Monday, September 13, 2010

Genesis

I was chatting online with a friend of Dan's a few weeks ago and he shared with me an epiphany he'd had about Genesis and the Fall and mortality and all that.  It's pretty obvious actually, but it was something I hadn't really thought of before and I've been mulling it over ever since.

Though it seems harsh- exiling man from the garden- his true home where he walked with God- AND at the same time, introducing death/mortality, both are actually examples of God's mercy to us.  Living in a broken, fallen world- like ours for example- would you want to live eternally here- like this?  Really give it some thought- what would that look like?  I would not.

Now, I still don't claim to understand any of this- why it had to be like this at all...but after that conversation, I did find myself very thankful that I don't have to live in this current world with all of its struggles eternally.

Another friend of Dan's had sent Audrey a children's Bible for her upcoming birthday.  I have no idea how they came up with this particular translation- but Audrey seems to like the book and I find the translation kind of moving.  After sin comes into the world, it says this:

"God's children would always be running away from him and hiding in the dark.  Their hearts would break now, and never work properly again.  God couldn't let his children live forever, not in such pain, not without him.  There was only one way to protect them.  'You will have to leave this garden now," God told his children, his eyes filling with tears.  'This is no longer your true home, it's not the place for you anymore.'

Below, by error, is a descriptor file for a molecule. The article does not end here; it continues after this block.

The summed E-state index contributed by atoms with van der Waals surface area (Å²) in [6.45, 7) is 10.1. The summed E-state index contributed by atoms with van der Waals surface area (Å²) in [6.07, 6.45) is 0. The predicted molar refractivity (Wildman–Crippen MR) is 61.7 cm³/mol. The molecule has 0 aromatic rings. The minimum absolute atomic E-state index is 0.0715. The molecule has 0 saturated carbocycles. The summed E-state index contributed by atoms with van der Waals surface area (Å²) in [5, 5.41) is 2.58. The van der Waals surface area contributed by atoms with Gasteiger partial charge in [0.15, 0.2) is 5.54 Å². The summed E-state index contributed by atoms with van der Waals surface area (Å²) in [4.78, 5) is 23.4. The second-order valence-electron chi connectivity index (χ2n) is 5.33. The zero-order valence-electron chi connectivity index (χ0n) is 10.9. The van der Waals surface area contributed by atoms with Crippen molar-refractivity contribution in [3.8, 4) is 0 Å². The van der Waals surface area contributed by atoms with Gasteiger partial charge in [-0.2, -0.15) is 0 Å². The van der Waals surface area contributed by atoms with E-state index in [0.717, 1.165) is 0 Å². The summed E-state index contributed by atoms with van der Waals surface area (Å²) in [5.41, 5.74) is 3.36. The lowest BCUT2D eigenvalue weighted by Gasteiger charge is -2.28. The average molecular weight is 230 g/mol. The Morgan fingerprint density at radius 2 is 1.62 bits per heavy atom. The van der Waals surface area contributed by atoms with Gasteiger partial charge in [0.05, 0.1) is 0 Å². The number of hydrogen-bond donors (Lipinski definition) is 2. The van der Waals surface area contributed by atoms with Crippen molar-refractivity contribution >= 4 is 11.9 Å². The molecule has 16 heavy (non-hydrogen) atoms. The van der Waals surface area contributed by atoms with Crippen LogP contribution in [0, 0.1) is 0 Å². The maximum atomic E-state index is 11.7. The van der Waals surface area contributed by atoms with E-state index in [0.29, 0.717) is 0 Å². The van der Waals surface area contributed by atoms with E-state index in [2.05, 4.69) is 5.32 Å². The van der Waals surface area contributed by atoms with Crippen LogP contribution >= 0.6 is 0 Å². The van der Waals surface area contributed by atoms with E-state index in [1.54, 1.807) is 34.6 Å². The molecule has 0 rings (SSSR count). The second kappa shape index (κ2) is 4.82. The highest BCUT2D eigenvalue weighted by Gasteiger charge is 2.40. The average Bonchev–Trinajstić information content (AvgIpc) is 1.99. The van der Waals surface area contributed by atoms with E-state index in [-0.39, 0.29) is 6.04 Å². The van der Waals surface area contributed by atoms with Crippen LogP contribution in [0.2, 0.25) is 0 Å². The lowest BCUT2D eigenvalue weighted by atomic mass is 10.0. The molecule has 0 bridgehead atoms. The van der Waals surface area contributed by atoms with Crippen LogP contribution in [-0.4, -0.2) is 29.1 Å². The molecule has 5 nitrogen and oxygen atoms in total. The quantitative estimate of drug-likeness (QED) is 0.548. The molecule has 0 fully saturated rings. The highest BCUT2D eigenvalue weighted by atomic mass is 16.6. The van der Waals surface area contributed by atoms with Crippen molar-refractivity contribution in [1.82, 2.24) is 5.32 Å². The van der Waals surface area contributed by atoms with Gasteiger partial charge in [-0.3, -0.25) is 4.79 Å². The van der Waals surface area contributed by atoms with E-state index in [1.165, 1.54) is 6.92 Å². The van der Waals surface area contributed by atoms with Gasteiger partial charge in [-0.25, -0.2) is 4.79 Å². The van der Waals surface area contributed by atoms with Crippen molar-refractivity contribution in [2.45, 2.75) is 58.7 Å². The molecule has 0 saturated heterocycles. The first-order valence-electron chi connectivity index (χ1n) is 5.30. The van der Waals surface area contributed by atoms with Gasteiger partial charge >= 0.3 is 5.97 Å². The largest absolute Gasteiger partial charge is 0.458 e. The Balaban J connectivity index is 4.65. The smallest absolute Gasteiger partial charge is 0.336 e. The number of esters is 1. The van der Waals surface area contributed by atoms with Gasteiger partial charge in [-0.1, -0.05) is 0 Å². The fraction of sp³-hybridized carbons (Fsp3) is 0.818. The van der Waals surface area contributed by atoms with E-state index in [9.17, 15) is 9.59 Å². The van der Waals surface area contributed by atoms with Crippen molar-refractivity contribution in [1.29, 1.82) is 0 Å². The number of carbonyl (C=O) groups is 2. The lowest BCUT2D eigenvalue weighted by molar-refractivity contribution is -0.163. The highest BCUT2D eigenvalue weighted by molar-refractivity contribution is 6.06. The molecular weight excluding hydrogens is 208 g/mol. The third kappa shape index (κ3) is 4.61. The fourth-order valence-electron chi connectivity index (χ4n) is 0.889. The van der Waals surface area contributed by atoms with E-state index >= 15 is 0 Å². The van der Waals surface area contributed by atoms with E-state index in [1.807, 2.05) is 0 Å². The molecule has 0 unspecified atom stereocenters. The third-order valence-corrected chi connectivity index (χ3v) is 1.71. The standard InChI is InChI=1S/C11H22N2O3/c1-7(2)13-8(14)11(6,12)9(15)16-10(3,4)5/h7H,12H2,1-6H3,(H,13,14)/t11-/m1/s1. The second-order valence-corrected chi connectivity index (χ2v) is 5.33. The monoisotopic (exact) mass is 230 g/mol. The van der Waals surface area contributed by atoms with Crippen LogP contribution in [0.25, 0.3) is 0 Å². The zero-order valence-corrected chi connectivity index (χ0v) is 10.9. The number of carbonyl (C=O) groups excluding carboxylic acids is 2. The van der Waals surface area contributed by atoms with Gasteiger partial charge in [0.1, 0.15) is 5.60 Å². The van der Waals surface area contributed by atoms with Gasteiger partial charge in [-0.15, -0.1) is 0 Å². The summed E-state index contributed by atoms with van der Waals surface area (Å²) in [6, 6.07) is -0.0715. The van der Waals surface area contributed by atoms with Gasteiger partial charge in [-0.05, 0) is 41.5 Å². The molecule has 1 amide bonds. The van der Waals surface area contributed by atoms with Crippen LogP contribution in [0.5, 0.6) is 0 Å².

And then on the next page...

"And though they would forget him, and run from him, deep in their hearts, God's children would miss him always and long for him- lost children yearning for their home. 


Before they left the garden, God whispered a promise to Adam and Eve: 


'It will not always be so!  I will come to rescue you!  And when I do, I'm going to do battle against the snake.  I'll get rid of the sin and the dark and the sadness you let in here.  I'm coming back for you!'


And he would.  One day, God himself would come."  

I hope this is all true- even if I cannot comprehend it.  It feels like I've been searching for Eden for a long time- in many place and in many things.  I know now more than before- it is not to be found here on Earth.  "If I find in myself a desire which no experience in this world can satisfy, the most profitable explanation is that I was made for another world," says C.S. Lewis.  

There is the desire for it...the desire for things to be made right- especially now when what has happened feels so very wrong.  Any illusion that I've been under that I could construct it here with my own hands and by my own will vanished on July 6th.  I breathe a sigh of relief- that quest has ended.

2 comments:

  1. I'm glad you've got a copy of that Bible. It means a lot to our family.

    Being honest with my kids about loss and suffering has given them a deep and real longing for the new heavens and the new earth. Reading the Revelation part of the Jesus Storybook Bible is really precious for us.

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  2. Yeah, that Bible has been on constant rotation in our house, too. Very beautifully written...it's something I want our kids to understand. The Story is about them...we're all in the Story and the rescue mission is under way.

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